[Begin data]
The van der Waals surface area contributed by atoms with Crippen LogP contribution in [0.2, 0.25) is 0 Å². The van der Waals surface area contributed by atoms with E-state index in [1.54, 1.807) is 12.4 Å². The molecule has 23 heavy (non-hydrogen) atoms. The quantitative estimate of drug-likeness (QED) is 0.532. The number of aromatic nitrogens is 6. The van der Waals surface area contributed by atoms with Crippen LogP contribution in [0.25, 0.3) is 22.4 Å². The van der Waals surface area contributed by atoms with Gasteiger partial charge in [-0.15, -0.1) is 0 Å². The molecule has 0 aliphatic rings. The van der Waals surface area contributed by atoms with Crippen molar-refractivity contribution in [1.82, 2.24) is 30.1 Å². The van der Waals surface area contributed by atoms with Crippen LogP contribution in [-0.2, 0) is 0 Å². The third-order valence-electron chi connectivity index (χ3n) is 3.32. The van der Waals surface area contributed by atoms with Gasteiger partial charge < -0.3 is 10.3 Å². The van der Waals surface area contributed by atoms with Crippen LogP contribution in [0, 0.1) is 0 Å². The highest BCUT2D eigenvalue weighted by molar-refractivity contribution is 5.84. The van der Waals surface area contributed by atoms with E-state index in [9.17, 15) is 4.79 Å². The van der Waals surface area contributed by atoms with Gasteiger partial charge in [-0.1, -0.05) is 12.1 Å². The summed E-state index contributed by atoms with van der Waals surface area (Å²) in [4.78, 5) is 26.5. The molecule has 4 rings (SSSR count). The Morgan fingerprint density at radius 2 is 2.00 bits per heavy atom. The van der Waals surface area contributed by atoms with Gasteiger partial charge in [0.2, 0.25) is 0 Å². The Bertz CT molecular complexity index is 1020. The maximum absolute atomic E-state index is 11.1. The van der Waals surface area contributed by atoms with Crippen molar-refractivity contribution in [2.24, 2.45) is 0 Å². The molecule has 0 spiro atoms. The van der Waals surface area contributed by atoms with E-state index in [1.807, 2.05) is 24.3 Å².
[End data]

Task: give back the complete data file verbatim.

The van der Waals surface area contributed by atoms with Crippen LogP contribution in [0.2, 0.25) is 0 Å². The van der Waals surface area contributed by atoms with E-state index in [1.54, 1.807) is 12.4 Å². The molecule has 23 heavy (non-hydrogen) atoms. The quantitative estimate of drug-likeness (QED) is 0.532. The number of aromatic nitrogens is 6. The van der Waals surface area contributed by atoms with Crippen LogP contribution in [0.25, 0.3) is 22.4 Å². The van der Waals surface area contributed by atoms with Gasteiger partial charge in [-0.15, -0.1) is 0 Å². The molecule has 0 aliphatic rings. The van der Waals surface area contributed by atoms with Crippen molar-refractivity contribution in [1.82, 2.24) is 30.1 Å². The van der Waals surface area contributed by atoms with Crippen LogP contribution in [-0.2, 0) is 0 Å². The third-order valence-electron chi connectivity index (χ3n) is 3.32. The van der Waals surface area contributed by atoms with Gasteiger partial charge < -0.3 is 10.3 Å². The van der Waals surface area contributed by atoms with Crippen LogP contribution in [0, 0.1) is 0 Å². The highest BCUT2D eigenvalue weighted by molar-refractivity contribution is 5.84. The van der Waals surface area contributed by atoms with E-state index in [9.17, 15) is 4.79 Å². The van der Waals surface area contributed by atoms with Gasteiger partial charge in [-0.1, -0.05) is 12.1 Å². The summed E-state index contributed by atoms with van der Waals surface area (Å²) in [4.78, 5) is 26.5. The molecule has 4 rings (SSSR count). The Morgan fingerprint density at radius 2 is 2.00 bits per heavy atom. The van der Waals surface area contributed by atoms with Gasteiger partial charge in [0.2, 0.25) is 0 Å². The Bertz CT molecular complexity index is 1020. The maximum absolute atomic E-state index is 11.1. The van der Waals surface area contributed by atoms with Crippen molar-refractivity contribution in [2.24, 2.45) is 0 Å². The molecule has 0 spiro atoms. The van der Waals surface area contributed by atoms with E-state index in [1.807, 2.05) is 24.3 Å².